High Quality Camera Equipment For Anti-Nuisance Bike Scheme

Bedfordshire’s Police and Crime Commissioner, Kathryn Holloway, is continuing to support Operation Meteor - the Force’s response to the issue of anti-social riding, nuisance bikes and related criminality - by investing in new high-quality camera equipment to help deter repeat nuisance offenders.

“Sadly, many of our communities in our smaller towns and villages and farmers too have found their lives blighted by the total lack of consideration and damage caused by nuisance motorcycles, quad bikes and even hand bikes. The whole idea of funding this specialist camera gear is to allow Bedfordshire Police officers to capture images to evidential standards to make it easier to prosecute such individuals.

“They don’t just deliver a tap on the wrist. Stolen bikes are easy to identify, as they usually have had the stock or registration details removed, and in these circumstances, they are crushed by Bedfordshire Police,” said the Commissioner.

Problems caused by nuisance motorbikes include general anti-social behaviour, noise, damage caused to road signs and danger to themselves, other road users and pedestrians.

This year, Operation Meteor is looking to reduce the number of offenders and motorcyclists. They aim to do this by developing new strategies to identify and prosecute offenders and create innovative ways to disrupt those responsible. The Force has also invested in brand new off-road police motorcycles and have newly trained off-road police motorcyclists.

The officers who are on the Operation Meteor deployment respond to 101 and 999 calls from the public, with high-visibility patrols aiming to deter potential offenders.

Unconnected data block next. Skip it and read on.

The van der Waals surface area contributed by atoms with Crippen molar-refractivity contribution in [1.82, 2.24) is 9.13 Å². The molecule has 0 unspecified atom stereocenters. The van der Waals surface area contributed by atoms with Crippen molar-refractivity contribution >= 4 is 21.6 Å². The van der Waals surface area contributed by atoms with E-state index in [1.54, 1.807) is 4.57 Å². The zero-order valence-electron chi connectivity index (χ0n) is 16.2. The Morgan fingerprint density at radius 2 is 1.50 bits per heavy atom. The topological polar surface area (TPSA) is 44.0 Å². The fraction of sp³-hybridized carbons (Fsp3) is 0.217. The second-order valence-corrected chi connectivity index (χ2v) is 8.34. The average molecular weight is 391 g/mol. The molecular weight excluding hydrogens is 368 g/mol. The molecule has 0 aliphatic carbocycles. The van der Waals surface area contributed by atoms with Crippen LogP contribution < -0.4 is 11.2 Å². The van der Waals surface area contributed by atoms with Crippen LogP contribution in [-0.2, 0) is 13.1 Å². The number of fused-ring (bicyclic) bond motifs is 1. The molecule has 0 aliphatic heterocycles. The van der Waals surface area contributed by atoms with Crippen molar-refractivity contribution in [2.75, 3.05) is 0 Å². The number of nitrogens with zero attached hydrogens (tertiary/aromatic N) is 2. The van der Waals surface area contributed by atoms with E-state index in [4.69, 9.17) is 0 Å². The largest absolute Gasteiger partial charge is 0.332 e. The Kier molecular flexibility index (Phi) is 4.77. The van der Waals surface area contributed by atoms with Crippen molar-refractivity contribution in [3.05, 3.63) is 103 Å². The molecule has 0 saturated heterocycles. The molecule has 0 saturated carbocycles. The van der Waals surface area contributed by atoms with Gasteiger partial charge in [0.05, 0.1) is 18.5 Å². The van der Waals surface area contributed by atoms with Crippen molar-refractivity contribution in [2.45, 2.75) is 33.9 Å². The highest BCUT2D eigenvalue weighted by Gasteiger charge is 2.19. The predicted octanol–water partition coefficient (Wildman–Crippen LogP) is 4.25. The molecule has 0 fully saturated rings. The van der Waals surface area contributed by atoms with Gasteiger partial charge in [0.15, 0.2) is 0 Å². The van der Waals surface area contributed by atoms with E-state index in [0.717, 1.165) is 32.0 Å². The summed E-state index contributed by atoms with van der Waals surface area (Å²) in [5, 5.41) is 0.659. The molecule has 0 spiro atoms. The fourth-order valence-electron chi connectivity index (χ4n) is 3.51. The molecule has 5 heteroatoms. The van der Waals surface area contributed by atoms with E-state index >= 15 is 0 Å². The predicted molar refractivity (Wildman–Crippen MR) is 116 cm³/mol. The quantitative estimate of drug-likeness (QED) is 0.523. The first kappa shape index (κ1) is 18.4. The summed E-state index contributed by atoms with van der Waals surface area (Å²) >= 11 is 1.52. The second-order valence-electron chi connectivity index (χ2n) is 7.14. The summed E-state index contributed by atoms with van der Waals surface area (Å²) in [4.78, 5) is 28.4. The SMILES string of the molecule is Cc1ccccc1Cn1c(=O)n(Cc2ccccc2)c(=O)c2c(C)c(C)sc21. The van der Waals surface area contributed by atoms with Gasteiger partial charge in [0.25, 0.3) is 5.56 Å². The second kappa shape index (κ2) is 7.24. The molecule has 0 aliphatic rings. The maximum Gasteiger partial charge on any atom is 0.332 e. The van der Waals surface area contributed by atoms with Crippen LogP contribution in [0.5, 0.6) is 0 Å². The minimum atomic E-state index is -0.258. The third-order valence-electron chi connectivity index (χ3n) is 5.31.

“The Force has been building its capability to deter, disrupt and catch those responsible for nuisance biking, especially off road, where bikes can cause hundreds of pounds worth of damage to crops. I’ve seen for myself evidence of the success of the off-road police bikers in catching those responsible in Dunstable, for example, preventing them from getting away along the busway or bridle pathways out of town.


Video above filmed by Pat Hamill, now Tithe Farm CBC councillor, about 3 years ago. Bike emerges from French's Avenue ignoring the lights.


“The sad fact is that these crimes generally peak during the school holidays and Bedfordshire Police is ready for those who have such a blatant disregard for the safety and property of others,” said Commissioner Holloway.

Constable Andrew Parsons said “Thanks to the PCC, Op Meteor having this new high-quality camera means that we don’t need to get into any form of chase, conflict or confrontation now because we can capture what we need to on the camera.

“From these photos, we can identify known offenders. We then distribute the other images to the intelligence units of other forces to assist in identification as it is well-known that the majority of the offenders come from outside of Bedfordshire. Most commonly, from as far as London and Hemel Hempstead.

“This camera has already been used in the quarries in Sundon and Houghton Regis and is a really good bit of equipment as it has already proven very successful, giving good identification of the bikes.”

“I’m delighted of course that the camera equipment has already proved its worth in Sundon and Houghton Regis and I hope news of the continuing work of Op Meteor and the enhanced off road capability of the Force will send home the message that we will not tolerate this behaviour," said Commissioner Holloway.


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